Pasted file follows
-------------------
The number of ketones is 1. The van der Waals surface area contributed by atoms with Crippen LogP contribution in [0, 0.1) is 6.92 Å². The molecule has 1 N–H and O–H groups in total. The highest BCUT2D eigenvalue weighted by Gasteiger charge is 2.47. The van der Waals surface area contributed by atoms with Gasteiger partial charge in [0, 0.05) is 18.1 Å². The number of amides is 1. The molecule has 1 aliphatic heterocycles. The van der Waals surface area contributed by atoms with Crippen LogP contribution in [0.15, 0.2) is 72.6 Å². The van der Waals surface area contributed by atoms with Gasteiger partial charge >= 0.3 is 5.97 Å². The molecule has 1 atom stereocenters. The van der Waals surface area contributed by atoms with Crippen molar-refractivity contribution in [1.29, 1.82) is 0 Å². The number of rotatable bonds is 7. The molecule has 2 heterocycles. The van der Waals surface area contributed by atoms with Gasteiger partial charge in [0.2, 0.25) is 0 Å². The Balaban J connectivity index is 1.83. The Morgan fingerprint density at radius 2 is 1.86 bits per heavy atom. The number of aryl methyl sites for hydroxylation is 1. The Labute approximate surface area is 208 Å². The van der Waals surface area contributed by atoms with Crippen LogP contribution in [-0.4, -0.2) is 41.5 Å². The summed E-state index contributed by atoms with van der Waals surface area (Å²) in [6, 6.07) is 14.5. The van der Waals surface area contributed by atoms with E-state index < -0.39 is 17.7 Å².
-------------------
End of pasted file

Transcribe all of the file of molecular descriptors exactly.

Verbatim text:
The number of ketones is 1. The van der Waals surface area contributed by atoms with Crippen LogP contribution in [0, 0.1) is 6.92 Å². The molecule has 1 N–H and O–H groups in total. The highest BCUT2D eigenvalue weighted by Gasteiger charge is 2.47. The van der Waals surface area contributed by atoms with Gasteiger partial charge in [0, 0.05) is 18.1 Å². The number of amides is 1. The molecule has 1 aliphatic heterocycles. The van der Waals surface area contributed by atoms with Crippen LogP contribution in [0.15, 0.2) is 72.6 Å². The van der Waals surface area contributed by atoms with Gasteiger partial charge >= 0.3 is 5.97 Å². The molecule has 1 atom stereocenters. The van der Waals surface area contributed by atoms with Crippen molar-refractivity contribution in [1.29, 1.82) is 0 Å². The number of rotatable bonds is 7. The molecule has 2 heterocycles. The van der Waals surface area contributed by atoms with Gasteiger partial charge in [0.2, 0.25) is 0 Å². The Balaban J connectivity index is 1.83. The Morgan fingerprint density at radius 2 is 1.86 bits per heavy atom. The number of aryl methyl sites for hydroxylation is 1. The Labute approximate surface area is 208 Å². The van der Waals surface area contributed by atoms with Crippen LogP contribution in [-0.4, -0.2) is 41.5 Å². The summed E-state index contributed by atoms with van der Waals surface area (Å²) in [6, 6.07) is 14.5. The van der Waals surface area contributed by atoms with E-state index < -0.39 is 17.7 Å².